The world’s population hit the eight billion mark on Tuesday when a baby girl was born in the Philippines.
As The Epoch Times' Aldgra Fredly reports, the newborn, named Vinice Mabansag, was born at 1.29 a.m. (local time) on Nov. 15 at the Dr. Jose Fabella Memorial Hospital in Tondo, Manila, local media GMA News reported.
Her birth was announced by the Philippines’ Commission on Population and Development on Facebook alongside photos of the child with her mother, welcoming Vinice as the world’s “symbolic eighth billionth baby.”
“We just witnessed the world’s eighth billionth baby in the Philippines,” Dr. Romeo Bituin, the hospital’s chief medical professional staff, told GMA News.
“We waited around two hours starting 11 p.m. last night, and the baby was delivered at around 1.29 a.m., normal spontaneous delivery,” the doctor added.
The 8 billion mark is more than three times as many as in 1950.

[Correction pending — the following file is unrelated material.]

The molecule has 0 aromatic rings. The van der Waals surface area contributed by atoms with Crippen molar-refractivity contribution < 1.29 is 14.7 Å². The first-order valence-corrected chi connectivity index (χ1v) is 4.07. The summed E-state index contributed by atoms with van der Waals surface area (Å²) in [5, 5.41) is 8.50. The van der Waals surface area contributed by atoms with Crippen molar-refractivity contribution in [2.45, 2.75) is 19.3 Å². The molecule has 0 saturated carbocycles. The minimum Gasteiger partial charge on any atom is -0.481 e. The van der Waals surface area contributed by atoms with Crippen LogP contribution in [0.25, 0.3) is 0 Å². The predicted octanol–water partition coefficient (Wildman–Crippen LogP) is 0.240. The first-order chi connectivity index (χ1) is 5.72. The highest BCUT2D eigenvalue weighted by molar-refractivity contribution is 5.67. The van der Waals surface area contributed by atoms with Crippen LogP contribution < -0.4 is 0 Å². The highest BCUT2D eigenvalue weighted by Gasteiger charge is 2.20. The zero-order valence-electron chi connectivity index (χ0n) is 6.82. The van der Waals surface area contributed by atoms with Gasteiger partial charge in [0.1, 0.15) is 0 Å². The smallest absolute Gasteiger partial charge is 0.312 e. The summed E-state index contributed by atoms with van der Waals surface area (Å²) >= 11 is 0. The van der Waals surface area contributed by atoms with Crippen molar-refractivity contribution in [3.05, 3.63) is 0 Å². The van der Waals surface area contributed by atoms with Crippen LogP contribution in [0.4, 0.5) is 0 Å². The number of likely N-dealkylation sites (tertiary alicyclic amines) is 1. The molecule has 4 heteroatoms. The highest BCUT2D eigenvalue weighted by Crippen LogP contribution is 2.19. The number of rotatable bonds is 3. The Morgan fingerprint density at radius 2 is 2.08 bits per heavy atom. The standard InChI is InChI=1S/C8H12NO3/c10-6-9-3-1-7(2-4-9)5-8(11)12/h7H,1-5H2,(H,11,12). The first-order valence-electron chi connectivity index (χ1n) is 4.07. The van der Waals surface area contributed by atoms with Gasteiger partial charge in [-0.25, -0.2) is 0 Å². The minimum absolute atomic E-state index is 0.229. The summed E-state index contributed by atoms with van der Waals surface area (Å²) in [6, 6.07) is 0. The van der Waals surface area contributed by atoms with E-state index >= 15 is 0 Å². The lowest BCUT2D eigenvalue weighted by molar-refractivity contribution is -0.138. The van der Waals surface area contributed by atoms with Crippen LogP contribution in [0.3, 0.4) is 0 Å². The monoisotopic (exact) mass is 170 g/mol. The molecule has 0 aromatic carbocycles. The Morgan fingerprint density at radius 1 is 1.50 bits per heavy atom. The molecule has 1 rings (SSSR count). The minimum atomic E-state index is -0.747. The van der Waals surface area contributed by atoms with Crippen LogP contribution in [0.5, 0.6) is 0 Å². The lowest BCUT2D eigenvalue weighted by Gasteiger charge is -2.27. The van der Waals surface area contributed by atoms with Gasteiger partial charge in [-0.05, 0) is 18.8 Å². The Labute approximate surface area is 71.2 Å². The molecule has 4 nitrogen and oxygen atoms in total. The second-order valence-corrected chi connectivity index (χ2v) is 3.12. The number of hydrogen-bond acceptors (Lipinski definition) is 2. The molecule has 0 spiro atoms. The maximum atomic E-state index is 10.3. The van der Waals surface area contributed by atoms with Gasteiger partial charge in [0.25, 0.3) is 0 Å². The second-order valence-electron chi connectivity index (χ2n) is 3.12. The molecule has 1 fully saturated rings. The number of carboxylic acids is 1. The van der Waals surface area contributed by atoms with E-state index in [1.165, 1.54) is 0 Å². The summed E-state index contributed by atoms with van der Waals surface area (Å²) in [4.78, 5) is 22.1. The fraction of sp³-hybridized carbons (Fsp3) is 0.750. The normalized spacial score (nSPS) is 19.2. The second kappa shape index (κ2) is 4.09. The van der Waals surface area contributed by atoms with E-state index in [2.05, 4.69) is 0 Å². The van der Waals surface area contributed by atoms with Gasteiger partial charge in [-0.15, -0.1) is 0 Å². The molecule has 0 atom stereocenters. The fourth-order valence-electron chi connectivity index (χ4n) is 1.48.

Looking ahead, the UN Population Division's forecast predicts that the world's population will already exceed ten billion by 2059. By the end of the century, however, the number will then decline slightly. The growth of the worldwide populace has already been slowing down for decades, as illustrated by the yellow line in Statista's infographic below.
You will find more infographics at Statista
The global population took 12 years to grow from seven to eight billion, it will take about 15 years for it to reach nine billion, indicating that “the overall growth rate of global population is slowing.”
According to UN analysts, the growth is due to the gradual increase in life expectancy as a result of improvements in healthcare, nutrition, personal hygiene and medicine.
It is also the result of high and consistent birth rates in some countries, they add. The countries with the largest populations in 2022 are China (1.41 billion), India (1.41 billion) and the United States (333 million). In terms of population by continent, about 59.3 percent of people lived in Asia in mid-2021.
At present, the world population is growing by around 82.4 million people a year.
The countries with the highest population growth in 2021 were Syria, Niger and Equatorial Guinea. Overall, the ranking is dominated by African countries.
By contrast, the list of countries with the highest population decline is dominated by eastern and southeastern European states, which have to contend with high emigration figures due to the wage and development gap with western Europe.